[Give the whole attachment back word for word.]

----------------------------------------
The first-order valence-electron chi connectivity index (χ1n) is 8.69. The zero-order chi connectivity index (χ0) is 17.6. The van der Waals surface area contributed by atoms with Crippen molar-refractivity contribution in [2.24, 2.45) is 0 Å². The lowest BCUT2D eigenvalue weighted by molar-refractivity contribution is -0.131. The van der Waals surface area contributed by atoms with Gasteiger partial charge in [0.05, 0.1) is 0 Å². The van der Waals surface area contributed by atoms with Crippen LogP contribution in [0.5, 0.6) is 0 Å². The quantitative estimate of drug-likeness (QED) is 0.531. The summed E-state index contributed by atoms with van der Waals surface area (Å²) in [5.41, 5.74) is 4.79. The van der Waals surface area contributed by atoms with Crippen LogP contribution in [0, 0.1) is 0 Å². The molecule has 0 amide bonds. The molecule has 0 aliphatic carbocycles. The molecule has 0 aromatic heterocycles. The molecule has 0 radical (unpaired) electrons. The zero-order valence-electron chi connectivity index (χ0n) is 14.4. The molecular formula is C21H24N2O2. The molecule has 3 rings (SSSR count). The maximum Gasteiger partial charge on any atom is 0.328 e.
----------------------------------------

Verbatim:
The first-order valence-electron chi connectivity index (χ1n) is 8.69. The zero-order chi connectivity index (χ0) is 17.6. The van der Waals surface area contributed by atoms with Crippen molar-refractivity contribution in [2.24, 2.45) is 0 Å². The lowest BCUT2D eigenvalue weighted by molar-refractivity contribution is -0.131. The van der Waals surface area contributed by atoms with Gasteiger partial charge in [0.05, 0.1) is 0 Å². The van der Waals surface area contributed by atoms with Crippen LogP contribution in [0.5, 0.6) is 0 Å². The quantitative estimate of drug-likeness (QED) is 0.531. The summed E-state index contributed by atoms with van der Waals surface area (Å²) in [5.41, 5.74) is 4.79. The van der Waals surface area contributed by atoms with Crippen LogP contribution in [0, 0.1) is 0 Å². The molecule has 0 amide bonds. The molecule has 0 aliphatic carbocycles. The molecule has 0 aromatic heterocycles. The molecule has 0 radical (unpaired) electrons. The zero-order valence-electron chi connectivity index (χ0n) is 14.4. The molecular formula is C21H24N2O2. The molecule has 3 rings (SSSR count). The maximum Gasteiger partial charge on any atom is 0.328 e.